Nobles County Commissioner Diane Thier said if there weren't at least three counties moving toward joint dispatch, she saw no point in collaborating. On the other hand, Commissioner Marv Zylstra said Nobles County "wants to move forward."

Gary Therkelsen, owner of Therkelsen and Associates, said if just two counties opted to work together, it would still result in cost savings.

"The savings scale diminishes with every departure from the group, but it is still cheaper for two entities to do it as one," he said. "Personally, I think (collaboration) is the right thing to do. Regionalization is hard. There is some give and take, and I think Rock County was prepared to do that."

Oldre said the decision by counties to go their separate ways puts Rock County in a good position. All along, it had hoped to collaborate with other counties, and that could still happen. He said they have had private discussions with Murray and Cottonwood counties, though nothing has been decided. Minnesota counties have until the end of 2012 to convert to the ARMER system.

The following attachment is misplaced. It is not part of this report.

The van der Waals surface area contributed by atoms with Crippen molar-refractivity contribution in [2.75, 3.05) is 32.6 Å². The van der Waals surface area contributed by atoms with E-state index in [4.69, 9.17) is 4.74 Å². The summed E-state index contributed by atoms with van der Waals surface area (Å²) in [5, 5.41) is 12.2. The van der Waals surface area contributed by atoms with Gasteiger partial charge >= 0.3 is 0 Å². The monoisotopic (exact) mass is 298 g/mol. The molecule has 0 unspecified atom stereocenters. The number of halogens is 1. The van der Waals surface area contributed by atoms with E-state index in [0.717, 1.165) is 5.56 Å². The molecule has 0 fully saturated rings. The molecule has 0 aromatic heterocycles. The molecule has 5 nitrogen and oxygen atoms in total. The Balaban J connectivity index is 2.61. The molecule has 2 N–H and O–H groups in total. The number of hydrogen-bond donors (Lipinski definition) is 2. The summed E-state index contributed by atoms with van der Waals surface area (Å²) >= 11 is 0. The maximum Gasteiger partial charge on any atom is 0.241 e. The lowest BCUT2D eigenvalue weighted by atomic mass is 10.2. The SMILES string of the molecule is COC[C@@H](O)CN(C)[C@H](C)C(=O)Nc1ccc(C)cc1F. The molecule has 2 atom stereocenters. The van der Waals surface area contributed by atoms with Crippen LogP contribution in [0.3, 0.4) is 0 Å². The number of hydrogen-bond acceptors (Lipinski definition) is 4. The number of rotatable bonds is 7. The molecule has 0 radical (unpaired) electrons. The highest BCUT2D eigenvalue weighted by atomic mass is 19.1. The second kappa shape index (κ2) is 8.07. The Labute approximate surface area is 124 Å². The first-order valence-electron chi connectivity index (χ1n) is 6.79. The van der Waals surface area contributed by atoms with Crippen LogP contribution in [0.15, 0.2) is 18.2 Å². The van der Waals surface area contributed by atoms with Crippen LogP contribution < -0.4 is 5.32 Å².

After Friday's decision was made, Oldre said he will contact Jackie Mines, Minnesota director of emergency communications, regarding the remaining grant dollars.

"Out of the initial $150,000, we did spend $95,000 on this project," he said. The money was spent on the initial GeoComm study and the follow-up study by Therkelsen and Associates.

Before sending the remaining $55,000 back to the state, Oldre will ask if the money can be used to move toward a regional records program, a collaboration that appears to be favorable among the counties involved in the joint dispatch discussion.

Rock County Commissioner Bob Jarchow publicly thanked Oldre for the work he put into the joint dispatch study and for keeping discussion flowing. Others encouraged Oldre to keep the study in hopes they will eventually come back to the table.

"Everyone in this room believes in regionalization -- that's why we're still here," Vickerman said.

Oldre said at some point, the state will likely come in and require counties to regionalize.

"The state can't keep up funding for 100-plus PSAPs (Public Safety Answering Points, otherwise known as dispatch centers)," he said. "Regionalization is hard -- no matter how you look at it there's going to be perceived winners and losers. We've got to get around that."

Oldre said it took Dakota County three attempts to come to an agreement on joint dispatch, so the fact that it didn't work out for southwest Minnesota counties this time doesn't mean it's over.

"I feel bad that it didn't work out -- absolutely," he added.

Julie Buntjer

Julie Buntjer joined the Globe newsroom in December 2003, after working more than nine years for weekly newspapers. A native of Worthington, she has a bachelor's degree in agriculture journalism. Find more of her stories of farm life, family and various other tidbits at